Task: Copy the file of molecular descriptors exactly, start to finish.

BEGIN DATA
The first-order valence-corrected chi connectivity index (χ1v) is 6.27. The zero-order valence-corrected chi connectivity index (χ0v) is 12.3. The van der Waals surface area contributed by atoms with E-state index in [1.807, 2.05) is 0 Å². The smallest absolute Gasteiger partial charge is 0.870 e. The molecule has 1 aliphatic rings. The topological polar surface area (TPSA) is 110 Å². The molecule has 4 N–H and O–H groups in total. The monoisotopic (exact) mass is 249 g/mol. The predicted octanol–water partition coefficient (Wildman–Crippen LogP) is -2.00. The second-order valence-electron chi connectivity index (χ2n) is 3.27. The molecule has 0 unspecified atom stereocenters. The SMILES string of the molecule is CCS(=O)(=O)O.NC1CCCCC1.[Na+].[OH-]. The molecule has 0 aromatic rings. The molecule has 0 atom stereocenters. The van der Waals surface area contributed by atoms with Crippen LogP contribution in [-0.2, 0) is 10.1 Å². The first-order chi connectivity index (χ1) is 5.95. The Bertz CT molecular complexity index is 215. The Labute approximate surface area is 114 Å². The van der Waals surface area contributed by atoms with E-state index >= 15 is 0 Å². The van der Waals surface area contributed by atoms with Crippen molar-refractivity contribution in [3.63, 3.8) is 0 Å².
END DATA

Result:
The first-order valence-corrected chi connectivity index (χ1v) is 6.27. The zero-order valence-corrected chi connectivity index (χ0v) is 12.3. The van der Waals surface area contributed by atoms with E-state index in [1.807, 2.05) is 0 Å². The smallest absolute Gasteiger partial charge is 0.870 e. The molecule has 1 aliphatic rings. The topological polar surface area (TPSA) is 110 Å². The molecule has 4 N–H and O–H groups in total. The monoisotopic (exact) mass is 249 g/mol. The predicted octanol–water partition coefficient (Wildman–Crippen LogP) is -2.00. The second-order valence-electron chi connectivity index (χ2n) is 3.27. The molecule has 0 unspecified atom stereocenters. The SMILES string of the molecule is CCS(=O)(=O)O.NC1CCCCC1.[Na+].[OH-]. The molecule has 0 aromatic rings. The molecule has 0 atom stereocenters. The van der Waals surface area contributed by atoms with Crippen LogP contribution in [-0.2, 0) is 10.1 Å². The first-order chi connectivity index (χ1) is 5.95. The Bertz CT molecular complexity index is 215. The Labute approximate surface area is 114 Å². The van der Waals surface area contributed by atoms with E-state index >= 15 is 0 Å². The van der Waals surface area contributed by atoms with Crippen molar-refractivity contribution in [3.63, 3.8) is 0 Å².